The following python code calculates the number of iterations to do stuff based on some variables.

```
# a - b - c is always a multiple of d.
i = (a - b - c) / d
while i:
# do stuff
i -= 1
```

The variables will all be of the same type, that is only `ints`

or `floats`

or whatever. My concern is whether it will work correctly if the values are `floats`

. I know enough to always consider the pitfalls of relying on exact float values. But I can't tell if the above is dangerous or not. I can use `i = int(round((a - b - c) / d))`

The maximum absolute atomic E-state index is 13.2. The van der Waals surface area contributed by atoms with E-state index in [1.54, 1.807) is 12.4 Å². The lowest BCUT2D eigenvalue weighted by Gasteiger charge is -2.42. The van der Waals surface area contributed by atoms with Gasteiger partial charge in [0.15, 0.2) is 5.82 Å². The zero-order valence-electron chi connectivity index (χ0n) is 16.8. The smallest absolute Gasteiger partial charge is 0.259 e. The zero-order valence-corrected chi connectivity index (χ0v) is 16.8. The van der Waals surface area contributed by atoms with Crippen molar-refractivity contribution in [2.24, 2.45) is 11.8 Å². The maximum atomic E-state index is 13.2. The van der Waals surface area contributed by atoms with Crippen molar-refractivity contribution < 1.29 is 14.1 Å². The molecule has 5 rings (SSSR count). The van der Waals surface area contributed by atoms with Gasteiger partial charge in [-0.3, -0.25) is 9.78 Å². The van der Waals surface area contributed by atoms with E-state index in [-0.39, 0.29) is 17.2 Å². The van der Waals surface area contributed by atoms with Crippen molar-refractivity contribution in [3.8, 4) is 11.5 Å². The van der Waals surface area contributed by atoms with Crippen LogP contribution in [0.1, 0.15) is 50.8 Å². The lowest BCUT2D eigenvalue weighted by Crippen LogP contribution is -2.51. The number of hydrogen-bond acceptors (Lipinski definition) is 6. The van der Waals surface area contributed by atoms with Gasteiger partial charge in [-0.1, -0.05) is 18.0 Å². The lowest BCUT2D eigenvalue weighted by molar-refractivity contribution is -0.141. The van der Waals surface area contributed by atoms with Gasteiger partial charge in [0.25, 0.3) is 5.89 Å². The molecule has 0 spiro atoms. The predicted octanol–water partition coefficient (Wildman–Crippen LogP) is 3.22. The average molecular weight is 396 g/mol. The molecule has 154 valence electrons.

, but I am curious as to understand floats better.

It all comes down to the following: `a - b - c`

is an exact multiple of `d`

. So I am relying on `(a-b-c)/d`

to become a value `i`

that I can subtract `1`

from and get the expected number of iterations in the while loop, with the implied assumption that `i == 0`

becomes true. That is, can calculated multiples like this be decremented by 1 to reach exactly 0?

I would like to not only know if it is unsafe, but more importantly, what do I need to understand about floating point to resolve a question like this? If someone knows decisively whether this is safe or not, would it be possible to explain how so?

`i`

should be have an integer value, cast it to an integer. That will at least guarantee that your loop will terminate! – katrielalex Jan 15 '12 at 14:02